The increased threat of information warfare and other disruptive technologies
Nuclear war and climate change are major threats to the physical world. But information is an essential aspect of human interaction, and threats to the information ecosphere—especially when coupled with the emergence of new destabilizing technologies in artificial intelligence, space, hypersonics, and biology—portend a dangerous and multifaceted global instability.
In recent years, national leaders have increasingly dismissed information with which they do not agree as fake news, promulgating their own untruths, exaggerations, and misrepresentations in response. Unfortunately, this trend accelerated in 2019. Leaders claimed their lies to be truth, calling into question the integrity of, and creating public distrust in, national institutions that have historically provided societal stability and cohesion.
In the United States, there is active political antagonism toward science and a growing sense of government-sanctioned disdain for expert opinion, creating fear and doubt regarding well-established science about climate change and other urgent challenges. Countries have long attempted to employ propaganda in service of their political agendas. Now, however, the internet provides widespread, inexpensive access to worldwide audiences, facilitating the broadcast of false and manipulative messages to large populations and enabling millions of individuals to indulge in their prejudices, biases, and ideological differences.
The recent emergence of so-called “deepfakes”—audio and video recordings that are essentially undetectable as false—threatens to further undermine the ability of citizens and decision makers to separate truth from fiction. The resulting falsehoods hold the potential to create economic, social, and military chaos, increasing the possibility of misunderstandings or provocations that could lead to war, and fomenting public confusion that leads to inaction on serious issues facing the planet. Agreement on facts is essential to democracy and effective collective action.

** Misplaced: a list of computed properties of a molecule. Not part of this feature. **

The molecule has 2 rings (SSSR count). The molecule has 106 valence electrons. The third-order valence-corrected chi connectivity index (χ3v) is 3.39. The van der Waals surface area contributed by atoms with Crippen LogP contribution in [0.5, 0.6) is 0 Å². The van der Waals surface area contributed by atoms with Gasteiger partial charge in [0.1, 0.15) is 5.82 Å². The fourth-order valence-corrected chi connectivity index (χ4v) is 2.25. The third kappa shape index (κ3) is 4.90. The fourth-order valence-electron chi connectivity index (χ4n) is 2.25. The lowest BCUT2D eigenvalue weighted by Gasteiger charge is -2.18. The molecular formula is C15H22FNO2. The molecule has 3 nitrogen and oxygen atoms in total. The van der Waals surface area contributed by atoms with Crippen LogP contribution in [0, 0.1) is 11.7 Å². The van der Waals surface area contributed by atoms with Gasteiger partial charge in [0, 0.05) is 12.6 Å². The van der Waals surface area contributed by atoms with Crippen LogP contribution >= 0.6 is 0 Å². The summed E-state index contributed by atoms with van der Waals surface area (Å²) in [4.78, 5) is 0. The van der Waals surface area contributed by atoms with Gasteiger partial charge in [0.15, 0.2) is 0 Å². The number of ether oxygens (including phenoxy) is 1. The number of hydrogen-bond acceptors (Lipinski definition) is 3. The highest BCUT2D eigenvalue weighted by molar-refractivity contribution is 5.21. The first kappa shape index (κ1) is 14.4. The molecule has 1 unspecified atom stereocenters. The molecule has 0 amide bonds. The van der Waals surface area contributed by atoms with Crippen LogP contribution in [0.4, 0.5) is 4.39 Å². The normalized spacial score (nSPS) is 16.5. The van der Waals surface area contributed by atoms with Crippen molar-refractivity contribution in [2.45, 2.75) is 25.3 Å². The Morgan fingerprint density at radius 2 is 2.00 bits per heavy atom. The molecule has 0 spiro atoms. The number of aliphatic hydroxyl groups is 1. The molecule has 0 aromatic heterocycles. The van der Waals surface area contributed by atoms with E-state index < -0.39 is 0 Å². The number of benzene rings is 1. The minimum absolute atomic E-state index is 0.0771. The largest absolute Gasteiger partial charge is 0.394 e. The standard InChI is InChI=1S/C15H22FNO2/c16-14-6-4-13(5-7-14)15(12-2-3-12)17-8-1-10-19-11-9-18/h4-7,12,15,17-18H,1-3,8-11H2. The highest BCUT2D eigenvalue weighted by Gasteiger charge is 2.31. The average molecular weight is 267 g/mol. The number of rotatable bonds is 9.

Other new technologies, including developments in biological engineering, high-speed (hypersonic) weapons, and space weapons, present further opportunities for disruption.
Genetic engineering and synthetic biology technologies are now increasingly affordable, readily available, and spreading rapidly. Globally, governments and companies are collecting vast amounts of health-related data, including genomic data, ostensibly for the purpose of improving healthcare and increasing profits. But the same data could also be useful in developing highly effective biological weapons, and disagreements regarding verification of the Biological and Toxin Weapons Convention continue to place the world at risk.
Artificial intelligence is progressing at a frenzied pace. In addition to the concern about marginally controlled AI development and its incorporation into weaponry that would make kill decisions without human supervision, AI is now being used in military command and control systems. Research and experience have demonstrated the vulnerability of these systems to hacking and manipulation. Given AI’s known shortcomings, it is crucial that the nuclear command and control system remain firmly in the hands of human decision makers.
There is increasing investment in and deployment of hypersonic weapons that will severely limit response times available to targeted nations and create a dangerous degree of ambiguity and uncertainty, at least in part because of their likely ability to carry either nuclear or conventional warheads. This uncertainty could lead to rapid escalation of military conflicts. At a minimum, these weapons are highly destabilizing and presage a new arms race.
Meanwhile, space has become a new arena for weapons development, with multiple countries testing and deploying kinetic, laser, and radiofrequency anti-satellite capabilities, and the United States creating a new military service, the Space Force.
The overall global trend is toward complex, high-tech, highly automated, high-speed warfare. The computerized and increasingly AI-assisted nature of militaries, the sophistication of their weapons, and the new, more aggressive military doctrines asserted by the most heavily armed countries could result in global catastrophe.